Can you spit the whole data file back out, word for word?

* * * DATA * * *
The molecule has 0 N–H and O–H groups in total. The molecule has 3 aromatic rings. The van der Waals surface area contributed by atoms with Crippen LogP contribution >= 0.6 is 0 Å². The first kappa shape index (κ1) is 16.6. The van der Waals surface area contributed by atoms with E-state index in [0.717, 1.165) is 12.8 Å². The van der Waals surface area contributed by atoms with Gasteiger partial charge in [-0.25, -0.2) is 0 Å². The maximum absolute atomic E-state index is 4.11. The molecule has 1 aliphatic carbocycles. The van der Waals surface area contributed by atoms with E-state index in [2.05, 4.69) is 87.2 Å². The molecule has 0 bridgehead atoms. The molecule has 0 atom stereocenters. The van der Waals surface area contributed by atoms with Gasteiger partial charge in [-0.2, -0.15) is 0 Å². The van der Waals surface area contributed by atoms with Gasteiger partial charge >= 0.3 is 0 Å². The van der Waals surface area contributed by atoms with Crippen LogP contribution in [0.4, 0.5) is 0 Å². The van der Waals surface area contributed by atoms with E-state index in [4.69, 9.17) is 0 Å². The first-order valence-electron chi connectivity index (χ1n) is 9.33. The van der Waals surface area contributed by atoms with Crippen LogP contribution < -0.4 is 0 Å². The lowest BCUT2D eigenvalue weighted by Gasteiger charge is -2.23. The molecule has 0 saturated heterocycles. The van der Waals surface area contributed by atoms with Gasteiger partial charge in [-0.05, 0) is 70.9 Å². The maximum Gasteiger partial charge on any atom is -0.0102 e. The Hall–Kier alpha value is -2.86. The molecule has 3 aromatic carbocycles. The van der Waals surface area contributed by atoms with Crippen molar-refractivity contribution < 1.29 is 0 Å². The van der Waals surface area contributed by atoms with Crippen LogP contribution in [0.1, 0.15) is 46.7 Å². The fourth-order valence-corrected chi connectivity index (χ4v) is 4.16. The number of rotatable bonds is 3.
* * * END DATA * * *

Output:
The molecule has 0 N–H and O–H groups in total. The molecule has 3 aromatic rings. The van der Waals surface area contributed by atoms with Crippen LogP contribution >= 0.6 is 0 Å². The first kappa shape index (κ1) is 16.6. The van der Waals surface area contributed by atoms with E-state index in [0.717, 1.165) is 12.8 Å². The van der Waals surface area contributed by atoms with Gasteiger partial charge in [-0.25, -0.2) is 0 Å². The maximum absolute atomic E-state index is 4.11. The molecule has 1 aliphatic carbocycles. The van der Waals surface area contributed by atoms with E-state index in [2.05, 4.69) is 87.2 Å². The molecule has 0 bridgehead atoms. The molecule has 0 atom stereocenters. The van der Waals surface area contributed by atoms with Gasteiger partial charge in [-0.2, -0.15) is 0 Å². The van der Waals surface area contributed by atoms with Gasteiger partial charge >= 0.3 is 0 Å². The van der Waals surface area contributed by atoms with Crippen LogP contribution in [0.4, 0.5) is 0 Å². The van der Waals surface area contributed by atoms with E-state index in [4.69, 9.17) is 0 Å². The first-order valence-electron chi connectivity index (χ1n) is 9.33. The van der Waals surface area contributed by atoms with Crippen LogP contribution < -0.4 is 0 Å². The lowest BCUT2D eigenvalue weighted by Gasteiger charge is -2.23. The molecule has 0 saturated heterocycles. The van der Waals surface area contributed by atoms with Gasteiger partial charge in [-0.05, 0) is 70.9 Å². The maximum Gasteiger partial charge on any atom is -0.0102 e. The Hall–Kier alpha value is -2.86. The molecule has 3 aromatic carbocycles. The van der Waals surface area contributed by atoms with Crippen molar-refractivity contribution < 1.29 is 0 Å². The van der Waals surface area contributed by atoms with Crippen LogP contribution in [0.1, 0.15) is 46.7 Å². The fourth-order valence-corrected chi connectivity index (χ4v) is 4.16. The number of rotatable bonds is 3.